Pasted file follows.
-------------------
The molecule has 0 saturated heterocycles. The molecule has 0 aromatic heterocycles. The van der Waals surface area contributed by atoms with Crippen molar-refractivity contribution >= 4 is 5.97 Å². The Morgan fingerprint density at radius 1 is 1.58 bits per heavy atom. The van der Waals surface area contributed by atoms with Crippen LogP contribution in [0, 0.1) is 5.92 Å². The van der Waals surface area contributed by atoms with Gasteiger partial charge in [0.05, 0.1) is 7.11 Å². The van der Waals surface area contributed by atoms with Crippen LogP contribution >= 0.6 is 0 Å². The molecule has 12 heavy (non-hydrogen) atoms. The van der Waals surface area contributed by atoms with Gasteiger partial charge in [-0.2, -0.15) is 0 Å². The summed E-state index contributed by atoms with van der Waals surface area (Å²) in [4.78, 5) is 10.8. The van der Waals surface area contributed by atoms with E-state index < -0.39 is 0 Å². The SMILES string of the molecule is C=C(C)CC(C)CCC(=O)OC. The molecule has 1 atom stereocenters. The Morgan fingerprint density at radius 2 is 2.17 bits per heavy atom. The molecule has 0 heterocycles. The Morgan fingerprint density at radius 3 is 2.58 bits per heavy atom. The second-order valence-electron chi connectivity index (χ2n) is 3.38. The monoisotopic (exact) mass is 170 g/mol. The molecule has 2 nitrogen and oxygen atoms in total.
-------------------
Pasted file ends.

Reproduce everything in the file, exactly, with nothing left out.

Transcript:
The molecule has 0 saturated heterocycles. The molecule has 0 aromatic heterocycles. The van der Waals surface area contributed by atoms with Crippen molar-refractivity contribution >= 4 is 5.97 Å². The Morgan fingerprint density at radius 1 is 1.58 bits per heavy atom. The van der Waals surface area contributed by atoms with Crippen LogP contribution in [0, 0.1) is 5.92 Å². The van der Waals surface area contributed by atoms with Gasteiger partial charge in [0.05, 0.1) is 7.11 Å². The van der Waals surface area contributed by atoms with Crippen LogP contribution >= 0.6 is 0 Å². The molecule has 12 heavy (non-hydrogen) atoms. The van der Waals surface area contributed by atoms with Gasteiger partial charge in [-0.2, -0.15) is 0 Å². The summed E-state index contributed by atoms with van der Waals surface area (Å²) in [4.78, 5) is 10.8. The van der Waals surface area contributed by atoms with E-state index < -0.39 is 0 Å². The SMILES string of the molecule is C=C(C)CC(C)CCC(=O)OC. The molecule has 1 atom stereocenters. The Morgan fingerprint density at radius 2 is 2.17 bits per heavy atom. The molecule has 0 heterocycles. The Morgan fingerprint density at radius 3 is 2.58 bits per heavy atom. The second-order valence-electron chi connectivity index (χ2n) is 3.38. The monoisotopic (exact) mass is 170 g/mol. The molecule has 2 nitrogen and oxygen atoms in total.